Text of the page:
I may be underestimating his aesthetic sense, though. Maybe
he was after the rubble with the corals attached because he
wanted to add a little color to his home. More practically,
he could have been trying to better camouflage his home, as
Regarding eating the heads off live chickens, I think that
went out of style in the '80s. Though, just this week, I did
feed a treat of roasted turkey breast to one seemingly happy
"Fine, mantis-lover; then what should I do about it
if I do find one and don't want it?"
First, make sure that's the beast you're hunting. If you've
determined you have a mantis by sound alone, many things can
be misheard as mantis-clicks. Pistol shrimp can, to the untrained
ear, sound very much like a stomatopod smashing away at rock
or snails. After adding a fighting conch to my display, I
spent a week fully convinced I had a mantis; the sound of
the large snail as it encountered the aquarium walls sounded
very much like a mantis. Likewise, any snail may be capable
of making similar noises when traversing the glass walls of
its tiny "captive ocean" home.
Let's assume for a moment that you have a visual ID on your
unwanted (at least in the main display) stomatopod. Many drawings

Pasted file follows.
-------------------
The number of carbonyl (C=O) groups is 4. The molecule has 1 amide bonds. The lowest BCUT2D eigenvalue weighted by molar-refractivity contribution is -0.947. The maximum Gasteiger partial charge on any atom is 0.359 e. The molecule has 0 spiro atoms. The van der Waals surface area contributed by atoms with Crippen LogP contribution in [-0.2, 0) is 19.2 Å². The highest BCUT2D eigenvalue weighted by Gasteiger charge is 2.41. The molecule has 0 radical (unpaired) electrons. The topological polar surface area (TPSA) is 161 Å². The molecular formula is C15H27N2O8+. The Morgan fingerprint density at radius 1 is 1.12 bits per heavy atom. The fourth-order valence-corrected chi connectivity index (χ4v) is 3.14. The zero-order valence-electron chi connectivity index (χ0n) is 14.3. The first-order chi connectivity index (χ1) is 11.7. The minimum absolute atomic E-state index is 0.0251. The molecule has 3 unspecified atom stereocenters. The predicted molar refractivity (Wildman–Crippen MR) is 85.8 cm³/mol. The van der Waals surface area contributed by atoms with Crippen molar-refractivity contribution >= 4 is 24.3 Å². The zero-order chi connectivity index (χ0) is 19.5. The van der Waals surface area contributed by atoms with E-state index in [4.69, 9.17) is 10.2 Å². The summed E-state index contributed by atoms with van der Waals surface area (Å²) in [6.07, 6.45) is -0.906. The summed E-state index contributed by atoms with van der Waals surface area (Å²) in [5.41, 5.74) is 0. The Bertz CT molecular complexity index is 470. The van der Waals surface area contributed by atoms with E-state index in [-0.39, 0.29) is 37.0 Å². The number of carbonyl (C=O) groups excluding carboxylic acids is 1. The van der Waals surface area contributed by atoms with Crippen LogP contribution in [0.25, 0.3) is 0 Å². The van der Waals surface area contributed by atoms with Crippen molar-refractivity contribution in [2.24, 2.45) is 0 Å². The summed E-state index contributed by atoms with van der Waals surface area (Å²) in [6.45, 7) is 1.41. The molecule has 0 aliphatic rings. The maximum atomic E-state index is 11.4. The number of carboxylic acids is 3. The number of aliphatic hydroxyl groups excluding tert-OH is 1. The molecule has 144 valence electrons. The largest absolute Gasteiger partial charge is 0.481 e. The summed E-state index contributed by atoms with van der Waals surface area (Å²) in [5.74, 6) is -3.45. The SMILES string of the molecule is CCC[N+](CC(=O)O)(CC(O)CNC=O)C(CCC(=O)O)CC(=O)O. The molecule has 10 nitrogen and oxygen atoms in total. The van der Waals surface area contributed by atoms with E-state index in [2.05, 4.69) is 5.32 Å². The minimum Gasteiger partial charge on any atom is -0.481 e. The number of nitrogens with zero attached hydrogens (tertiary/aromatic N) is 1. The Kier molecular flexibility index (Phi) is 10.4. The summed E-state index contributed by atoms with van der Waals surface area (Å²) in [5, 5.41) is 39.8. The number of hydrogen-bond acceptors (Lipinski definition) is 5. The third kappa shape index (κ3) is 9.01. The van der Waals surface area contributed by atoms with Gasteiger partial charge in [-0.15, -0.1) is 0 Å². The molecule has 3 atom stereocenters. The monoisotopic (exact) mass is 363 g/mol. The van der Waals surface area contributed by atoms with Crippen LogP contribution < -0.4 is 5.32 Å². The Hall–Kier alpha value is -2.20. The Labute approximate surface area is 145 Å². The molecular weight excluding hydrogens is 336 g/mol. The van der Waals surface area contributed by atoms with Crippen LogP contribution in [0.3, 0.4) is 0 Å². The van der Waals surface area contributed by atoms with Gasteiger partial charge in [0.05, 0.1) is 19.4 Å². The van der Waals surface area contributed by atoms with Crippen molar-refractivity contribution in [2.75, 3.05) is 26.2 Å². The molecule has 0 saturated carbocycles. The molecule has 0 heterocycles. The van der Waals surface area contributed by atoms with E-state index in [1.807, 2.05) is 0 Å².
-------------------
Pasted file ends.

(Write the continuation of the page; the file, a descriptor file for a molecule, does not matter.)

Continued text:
and descriptions on Reef Central and elsewhere around the
web detail the construction of mantis traps. These traps are
simple and may even help catch other more destructive creatures
from your rockwork (crabs, hermits, fish etc.). Other means
involve removing the rock containing the stomatopod's home
or using freshwater, soda or seltzer water to force the shrimp's
exit from its burrow. While this doesn't sound pleasant it
also shouldn't necessarily be lethal unless you let the mantis
drown in the wastewater.
Whatever course you choose, should you not desire to keep
the wayward stomatopod for yourself, let others know about
it through local reef clubs or in the Mantis Shrimp Forum
on Reef Central. Many "mantis-lovers" are out there
without a mantis to love and would welcome such a guest to
Links of Interest:
Mantis Shrimp Forum
on Reef Central
The Blueboard "Lurkers
Guide to Stomatopods"
Tim's Continuing Adventures
A special thanks to Legendary
Lures for permission to use an image of one of their lures.